7941 S. Halsted Street,
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Opened in 1925, the Capitol was designed by the famed theater architect John Eberson. His other Chicago theaters included the Paradise and the still-remaining Avalon (now known as the New Regal). This very large neighborhood theater had an auditorium done in the atmospheric style, resembling an ancient Roman villa complete with statuary, vines, and miniature temples covering the organ grilles.
The Capitol’s lobby and foyer areas contained plaster copies of antique Greco-Roman reliefs, more statuary and mosaic tiled floors. Like the auditorium, the lobby had a blue starlit sky. At one time, the theater also contained a 3/17 Wurlitzer theater organ.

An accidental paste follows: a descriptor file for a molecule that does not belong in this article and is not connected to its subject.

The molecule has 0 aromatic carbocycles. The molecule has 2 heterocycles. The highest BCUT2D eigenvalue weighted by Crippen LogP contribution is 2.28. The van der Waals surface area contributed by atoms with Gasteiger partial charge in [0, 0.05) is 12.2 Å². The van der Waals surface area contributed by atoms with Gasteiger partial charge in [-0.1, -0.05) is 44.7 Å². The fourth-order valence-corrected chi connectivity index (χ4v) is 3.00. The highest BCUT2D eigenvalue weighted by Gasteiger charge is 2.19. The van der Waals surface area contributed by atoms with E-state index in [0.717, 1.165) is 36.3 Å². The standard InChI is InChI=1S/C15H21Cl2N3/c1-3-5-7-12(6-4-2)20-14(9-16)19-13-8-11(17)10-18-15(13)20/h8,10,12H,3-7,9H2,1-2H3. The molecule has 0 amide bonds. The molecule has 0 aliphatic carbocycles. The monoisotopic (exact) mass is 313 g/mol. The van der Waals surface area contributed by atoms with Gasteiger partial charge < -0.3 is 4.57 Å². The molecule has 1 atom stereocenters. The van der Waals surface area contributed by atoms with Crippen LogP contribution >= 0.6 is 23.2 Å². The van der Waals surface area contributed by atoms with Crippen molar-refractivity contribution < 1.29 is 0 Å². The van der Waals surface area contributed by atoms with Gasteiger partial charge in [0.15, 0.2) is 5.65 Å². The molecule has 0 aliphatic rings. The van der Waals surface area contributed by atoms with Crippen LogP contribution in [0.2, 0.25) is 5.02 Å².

The Capitol was located in Chicago’s Auburn Gresham neighborhood on South Halsted Street near 79th Street.
The Capitol was very similar in design to Eberson’s Houston Majestic, built less than two years earlier, but unlike the Majestic, the Capitol contained organ grilles in place of side boxes. Originally built for the Cooney Brothers circuit for both stage acts and movies, the Capitol later became part of the Warner Brothers/Stanley-Warner chain, and changed to a movies-only format.
The Capitol remained open at least into the 70s, and was demolished by late 80s.
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